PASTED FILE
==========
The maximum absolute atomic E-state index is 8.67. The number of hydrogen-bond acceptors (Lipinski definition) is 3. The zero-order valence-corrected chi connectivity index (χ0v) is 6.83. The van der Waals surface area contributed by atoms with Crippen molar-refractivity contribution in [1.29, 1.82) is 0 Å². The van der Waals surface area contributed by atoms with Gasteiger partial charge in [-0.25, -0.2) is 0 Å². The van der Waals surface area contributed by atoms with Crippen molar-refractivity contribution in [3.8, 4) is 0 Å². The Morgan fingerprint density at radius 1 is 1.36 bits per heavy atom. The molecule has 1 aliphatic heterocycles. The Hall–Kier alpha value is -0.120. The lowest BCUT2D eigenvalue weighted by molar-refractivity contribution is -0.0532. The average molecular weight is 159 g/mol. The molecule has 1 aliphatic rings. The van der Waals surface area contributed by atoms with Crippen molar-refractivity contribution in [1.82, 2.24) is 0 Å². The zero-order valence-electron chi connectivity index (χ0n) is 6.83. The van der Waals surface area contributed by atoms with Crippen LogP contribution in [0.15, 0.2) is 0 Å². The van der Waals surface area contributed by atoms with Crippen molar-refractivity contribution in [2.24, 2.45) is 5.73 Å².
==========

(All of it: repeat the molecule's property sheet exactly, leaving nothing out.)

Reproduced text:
The maximum absolute atomic E-state index is 8.67. The number of hydrogen-bond acceptors (Lipinski definition) is 3. The zero-order valence-corrected chi connectivity index (χ0v) is 6.83. The van der Waals surface area contributed by atoms with Crippen molar-refractivity contribution in [1.29, 1.82) is 0 Å². The van der Waals surface area contributed by atoms with Gasteiger partial charge in [-0.25, -0.2) is 0 Å². The van der Waals surface area contributed by atoms with Crippen molar-refractivity contribution in [3.8, 4) is 0 Å². The Morgan fingerprint density at radius 1 is 1.36 bits per heavy atom. The molecule has 1 aliphatic heterocycles. The Hall–Kier alpha value is -0.120. The lowest BCUT2D eigenvalue weighted by molar-refractivity contribution is -0.0532. The average molecular weight is 159 g/mol. The molecule has 1 aliphatic rings. The van der Waals surface area contributed by atoms with Crippen molar-refractivity contribution in [1.82, 2.24) is 0 Å². The zero-order valence-electron chi connectivity index (χ0n) is 6.83. The van der Waals surface area contributed by atoms with Crippen LogP contribution in [0.15, 0.2) is 0 Å². The van der Waals surface area contributed by atoms with Crippen molar-refractivity contribution in [2.24, 2.45) is 5.73 Å².